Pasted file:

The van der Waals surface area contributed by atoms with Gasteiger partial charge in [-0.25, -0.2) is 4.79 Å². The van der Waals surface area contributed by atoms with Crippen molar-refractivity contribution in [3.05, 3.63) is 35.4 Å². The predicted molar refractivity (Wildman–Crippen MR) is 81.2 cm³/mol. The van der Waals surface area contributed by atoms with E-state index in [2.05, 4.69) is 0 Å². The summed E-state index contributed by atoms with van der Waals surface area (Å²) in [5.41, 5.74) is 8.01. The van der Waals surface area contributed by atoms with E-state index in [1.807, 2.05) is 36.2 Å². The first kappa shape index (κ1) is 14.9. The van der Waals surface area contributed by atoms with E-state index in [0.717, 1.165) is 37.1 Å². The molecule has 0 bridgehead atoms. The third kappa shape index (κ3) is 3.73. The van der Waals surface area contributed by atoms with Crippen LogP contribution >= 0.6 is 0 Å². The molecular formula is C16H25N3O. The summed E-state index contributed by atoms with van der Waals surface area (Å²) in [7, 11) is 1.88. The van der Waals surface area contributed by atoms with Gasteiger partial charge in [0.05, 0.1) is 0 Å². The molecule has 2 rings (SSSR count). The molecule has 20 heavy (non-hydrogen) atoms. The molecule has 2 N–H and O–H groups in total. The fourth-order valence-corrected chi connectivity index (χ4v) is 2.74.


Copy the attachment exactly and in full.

The van der Waals surface area contributed by atoms with Gasteiger partial charge in [-0.25, -0.2) is 4.79 Å². The van der Waals surface area contributed by atoms with Crippen molar-refractivity contribution in [3.05, 3.63) is 35.4 Å². The predicted molar refractivity (Wildman–Crippen MR) is 81.2 cm³/mol. The van der Waals surface area contributed by atoms with E-state index in [2.05, 4.69) is 0 Å². The summed E-state index contributed by atoms with van der Waals surface area (Å²) in [5.41, 5.74) is 8.01. The van der Waals surface area contributed by atoms with E-state index in [1.807, 2.05) is 36.2 Å². The first kappa shape index (κ1) is 14.9. The van der Waals surface area contributed by atoms with E-state index in [0.717, 1.165) is 37.1 Å². The molecule has 0 bridgehead atoms. The third kappa shape index (κ3) is 3.73. The van der Waals surface area contributed by atoms with Crippen LogP contribution >= 0.6 is 0 Å². The molecular formula is C16H25N3O. The summed E-state index contributed by atoms with van der Waals surface area (Å²) in [7, 11) is 1.88. The van der Waals surface area contributed by atoms with Gasteiger partial charge in [0.05, 0.1) is 0 Å². The molecule has 2 rings (SSSR count). The molecule has 20 heavy (non-hydrogen) atoms. The molecule has 2 N–H and O–H groups in total. The fourth-order valence-corrected chi connectivity index (χ4v) is 2.74.